When the Historical Novel Review says your historical fiction novel is good enough to be an editor’s choice — that means something to me! Here’s the whole review:
PROMISE THE NIGHT
Michaela MacColl, Chronicle, 2011, $16.99/C$18.99, hb, 256pp, 9780811876254
Anyone who has ever read the gorgeous West with the Night by Beryl Markham may doubt the need for a young adult novel written about the aviatrix’s early life. Within a few pages of Michaela MacColl’s new novel, however, even the most skeptical should be persuaded. Promise the Night tells the story of preteen, horse-loving, lion-hunting Beryl Clutterbuck, who became Beryl Markham, a woman bigger than life and who may well deserve as many books as Eleanor of Aquitaine.
Beryl’s parents moved from Britain to British East Africa (now Kenya) in 1906. Her mother soon fled back to Britain with Beryl’s brother. By 1912, as the book begins, Beryl has become a girl who manages to simultaneously exasperate and charm. Her father, a retired British Army captain, gives her freedom but demands toughness. His influence is checked by her tribal life – she basically runs wild with an African friend and learns respect and honor from his tribal point of view.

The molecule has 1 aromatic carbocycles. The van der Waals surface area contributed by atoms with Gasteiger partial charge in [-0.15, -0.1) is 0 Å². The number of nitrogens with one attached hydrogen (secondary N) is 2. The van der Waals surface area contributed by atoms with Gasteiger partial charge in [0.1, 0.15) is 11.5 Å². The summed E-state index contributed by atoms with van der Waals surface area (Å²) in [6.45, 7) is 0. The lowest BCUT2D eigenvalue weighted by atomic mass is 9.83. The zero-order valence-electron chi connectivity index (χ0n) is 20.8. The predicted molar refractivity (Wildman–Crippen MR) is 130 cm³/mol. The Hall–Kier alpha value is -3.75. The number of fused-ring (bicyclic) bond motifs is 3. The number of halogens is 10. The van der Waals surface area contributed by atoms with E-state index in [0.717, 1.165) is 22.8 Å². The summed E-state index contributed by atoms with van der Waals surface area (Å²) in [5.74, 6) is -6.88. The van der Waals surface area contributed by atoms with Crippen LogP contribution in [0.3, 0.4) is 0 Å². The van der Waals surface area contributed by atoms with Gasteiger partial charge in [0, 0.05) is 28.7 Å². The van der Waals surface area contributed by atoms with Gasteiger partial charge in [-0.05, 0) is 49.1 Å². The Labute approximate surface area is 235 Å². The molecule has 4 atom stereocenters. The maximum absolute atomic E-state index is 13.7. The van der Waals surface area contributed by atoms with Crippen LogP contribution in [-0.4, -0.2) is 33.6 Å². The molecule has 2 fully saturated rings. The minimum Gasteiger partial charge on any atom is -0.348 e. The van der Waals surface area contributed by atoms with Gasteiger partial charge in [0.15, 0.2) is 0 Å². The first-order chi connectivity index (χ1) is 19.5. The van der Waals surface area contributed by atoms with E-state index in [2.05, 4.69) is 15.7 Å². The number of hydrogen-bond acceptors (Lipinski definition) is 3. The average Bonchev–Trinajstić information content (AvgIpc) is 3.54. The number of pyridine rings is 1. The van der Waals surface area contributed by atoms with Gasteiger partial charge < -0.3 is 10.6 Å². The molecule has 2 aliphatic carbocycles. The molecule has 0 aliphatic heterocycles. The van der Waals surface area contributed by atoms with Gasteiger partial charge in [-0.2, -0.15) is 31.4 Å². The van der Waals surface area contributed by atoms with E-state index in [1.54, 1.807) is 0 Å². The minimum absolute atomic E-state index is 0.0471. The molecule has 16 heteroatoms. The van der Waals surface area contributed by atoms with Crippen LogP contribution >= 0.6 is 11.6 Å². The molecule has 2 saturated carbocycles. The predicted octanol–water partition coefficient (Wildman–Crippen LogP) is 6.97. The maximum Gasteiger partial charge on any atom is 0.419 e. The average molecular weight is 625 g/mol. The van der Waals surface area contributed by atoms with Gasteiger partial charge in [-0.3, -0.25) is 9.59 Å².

Patched in between chapters of this narrative is the story, told via news reports and the older Beryl’s diary, of her foolhardy and brave solo flight west across the Atlantic in 1936. The young Beryl makes a lot of embarrassing and even life-threatening mistakes, and MacColl does a masterful job of bringing those mistakes and their repercussions to life. MacColl also shows how no blunder, even the stupidest, shook Beryl’s supreme confidence in herself. (That by itself was worth the price of admission for this reader.)
MacColl offers a thoroughly modern and yet believable heroine for young readers, gives great period details that move the plot along, offers telling insights into Beryl’s youthful exploits, and provides a thoughtful list for further reading. Recommended. — Kristen Hannum